I've watched all the debates, and I've decided that the one thing that will sway me is where the candidates stand on education. That makes sense to me, since everything I have is affected by the American educational system; from my finances to my employment status to my healthcare, nothing I do would be possible if it weren't for public education. So obviously I have a vested interest in the candidates' views on this important issue.
Over on Ravelry, one of the teacher groups has been discussing some remarks made during last week's debate, and there have been some strongly-worded replies to this statement:
MCCAIN: We need to encourage programs such as Teach for America and Troops to Teachers where people, after having served in the military, can go right to teaching and not have to take these examinations which – or have the certification that some are required in some states.
Here is what I wrote, and it's what I believe, and it's what pushed me over the edge into the liberal--or, according to my family, socialist--camp:
McCain’s statement assumes that the only things standing in the way of growth in the teaching profession are exams or certification, and that is simply not the case. Other obstacles include low pay, high stress, increased duties (with no extra pay), governmental pressure, apathetic and/or combative students, unsupportive parents, and–above all–zero respect or status.
Teaching requires a level of dedication that not everybody can or wants to give. It takes a desire to reach children at their level. It demands flexibility and a willingness to grow as a learner and as a teacher. It calls for a thick, thick, thick skin, but it also calls for compassion and sympathy for students.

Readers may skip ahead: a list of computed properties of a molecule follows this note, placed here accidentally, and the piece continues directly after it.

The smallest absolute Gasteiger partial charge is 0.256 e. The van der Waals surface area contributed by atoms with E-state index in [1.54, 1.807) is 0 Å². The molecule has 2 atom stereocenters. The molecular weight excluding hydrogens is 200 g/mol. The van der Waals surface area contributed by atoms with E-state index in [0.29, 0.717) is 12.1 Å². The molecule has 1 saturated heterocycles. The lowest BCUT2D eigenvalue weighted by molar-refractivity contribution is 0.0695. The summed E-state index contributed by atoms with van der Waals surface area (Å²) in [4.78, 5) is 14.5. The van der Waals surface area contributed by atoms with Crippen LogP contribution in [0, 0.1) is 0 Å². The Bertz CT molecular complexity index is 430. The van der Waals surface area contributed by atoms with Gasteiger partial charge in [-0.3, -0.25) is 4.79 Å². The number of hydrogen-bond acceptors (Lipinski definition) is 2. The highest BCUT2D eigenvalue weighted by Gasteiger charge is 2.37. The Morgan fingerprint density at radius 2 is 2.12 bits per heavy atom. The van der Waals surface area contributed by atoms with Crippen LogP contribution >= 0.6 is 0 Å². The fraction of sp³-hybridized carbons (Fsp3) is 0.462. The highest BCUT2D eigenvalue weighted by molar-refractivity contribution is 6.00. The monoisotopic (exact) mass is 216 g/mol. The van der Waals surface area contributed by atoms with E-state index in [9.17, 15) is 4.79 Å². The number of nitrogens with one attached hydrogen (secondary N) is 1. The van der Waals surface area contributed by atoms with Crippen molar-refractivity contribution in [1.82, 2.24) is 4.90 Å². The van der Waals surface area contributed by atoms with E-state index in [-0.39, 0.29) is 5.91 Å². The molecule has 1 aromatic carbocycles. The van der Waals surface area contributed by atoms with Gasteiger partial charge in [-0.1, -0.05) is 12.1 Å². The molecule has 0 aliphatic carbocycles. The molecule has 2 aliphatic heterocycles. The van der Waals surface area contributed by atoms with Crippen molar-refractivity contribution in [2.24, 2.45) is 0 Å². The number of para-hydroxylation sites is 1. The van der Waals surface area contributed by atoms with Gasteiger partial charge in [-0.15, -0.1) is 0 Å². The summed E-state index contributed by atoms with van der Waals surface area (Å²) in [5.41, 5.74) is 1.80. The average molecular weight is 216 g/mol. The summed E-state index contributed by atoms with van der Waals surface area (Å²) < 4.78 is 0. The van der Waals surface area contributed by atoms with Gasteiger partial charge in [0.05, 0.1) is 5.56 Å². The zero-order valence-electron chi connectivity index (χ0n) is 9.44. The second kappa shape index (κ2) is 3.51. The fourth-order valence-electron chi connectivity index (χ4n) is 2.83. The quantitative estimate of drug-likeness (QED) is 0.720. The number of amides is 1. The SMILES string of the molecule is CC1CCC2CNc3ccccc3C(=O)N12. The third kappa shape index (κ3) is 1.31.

As others have stated, McCain implies that anybody can be a teacher, but you and I and everyone else who has stood in front of a classroom knows that this is a ridiculous claim.
I don’t sanctify the teaching profession, and it annoys me when others refer to teaching as “a calling.” But I do know that allowing random people to go into the classroom just to pay down debts or to rejoin civilian society or to mark time until they find their “real jobs” is a disservice not just to the teaching profession, but also to the students who are placed in those classrooms. And that doesn’t just affect those kids for the semester, but it can have a life-long impact on their attitudes toward learning, toward various subjects, toward their community, and toward themselves.
What McCain doesn’t realize is that when he talks about education, he’s not just talking about teachers. He’s also talking about students, and that means he’s talking about our future.